Influence of chain length on field-measured distributions of PFAS in soil and soil porewater

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4 Scopus citations


Soil and porewater concentrations measured for multiple PFAS were compiled from three field studies. The soil:porewater concentration ratios were shown to be functions of molar volume for all three data sets. Remarkable consistency was observed between the three sets of field-based measurements, indicating that PFAS distributions in the three soil systems exhibited similar magnitudes of overall retention. The relative contributions of solid-phase sorption and air-water interfacial adsorption to total retention were examined. The contribution of air-water interfacial adsorption was greater than that of solid-phase sorption for the longer-chain PFAS, whereas it was less than that of solid-phase sorption for the shorter-chain PFAS. These results show that the relative contributions of the two processes can vary as a function of the particular PFAS when the solid-phase sorption functionality deviates from that of air-water interfacial adsorption. This might occur for example when sorption is influenced by addition mechanisms beyond hydrophobic interaction, or when sorption and/or adsorption are nonlinear. Based on the results from all three data sets, soil concentrations are likely to be smaller than porewater concentrations for the shortest-chain PFAS. Conversely, soil concentrations will generally be significantly greater than porewater concentrations for longer-chain PFAS. The results from this study have implications for characterizing and evaluating PFAS distributions in vadose-zone soils.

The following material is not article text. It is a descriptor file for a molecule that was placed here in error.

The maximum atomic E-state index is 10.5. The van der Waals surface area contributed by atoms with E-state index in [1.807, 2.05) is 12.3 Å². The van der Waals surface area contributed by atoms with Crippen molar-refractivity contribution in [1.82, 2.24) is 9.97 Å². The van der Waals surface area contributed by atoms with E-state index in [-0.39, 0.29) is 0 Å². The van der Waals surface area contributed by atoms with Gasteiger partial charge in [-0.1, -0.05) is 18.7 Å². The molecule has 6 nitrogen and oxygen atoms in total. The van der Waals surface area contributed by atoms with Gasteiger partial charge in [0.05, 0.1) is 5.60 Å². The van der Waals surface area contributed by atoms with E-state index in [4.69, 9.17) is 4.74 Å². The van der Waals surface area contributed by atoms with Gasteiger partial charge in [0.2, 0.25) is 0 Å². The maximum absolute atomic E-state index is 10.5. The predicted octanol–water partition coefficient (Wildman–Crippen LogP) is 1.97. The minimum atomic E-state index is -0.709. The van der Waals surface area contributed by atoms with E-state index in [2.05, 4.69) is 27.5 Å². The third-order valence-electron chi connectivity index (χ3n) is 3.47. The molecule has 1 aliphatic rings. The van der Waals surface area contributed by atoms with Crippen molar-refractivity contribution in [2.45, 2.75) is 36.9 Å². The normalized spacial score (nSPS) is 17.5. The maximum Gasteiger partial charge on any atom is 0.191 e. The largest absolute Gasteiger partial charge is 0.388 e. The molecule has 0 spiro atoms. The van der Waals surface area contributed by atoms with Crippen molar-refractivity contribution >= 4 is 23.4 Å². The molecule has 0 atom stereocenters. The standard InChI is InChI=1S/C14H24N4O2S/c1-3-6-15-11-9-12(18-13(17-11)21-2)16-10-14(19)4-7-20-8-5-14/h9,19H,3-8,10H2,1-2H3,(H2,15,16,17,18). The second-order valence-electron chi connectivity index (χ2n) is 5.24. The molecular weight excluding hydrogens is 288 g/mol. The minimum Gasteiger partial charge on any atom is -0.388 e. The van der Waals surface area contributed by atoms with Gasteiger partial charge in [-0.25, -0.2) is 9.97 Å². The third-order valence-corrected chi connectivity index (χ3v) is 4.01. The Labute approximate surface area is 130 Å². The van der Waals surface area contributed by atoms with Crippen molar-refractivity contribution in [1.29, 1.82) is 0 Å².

Original languageEnglish (US)
Article number100080
JournalJournal of Hazardous Materials Letters
StatePublished - Nov 2023


  • Adsorption
  • Leaching
  • PFOA
  • PFOS
  • Retention

ASJC Scopus subject areas

  • Environmental Engineering
  • Environmental Chemistry
  • Waste Management and Disposal
  • Pollution
  • Health, Toxicology and Mutagenesis


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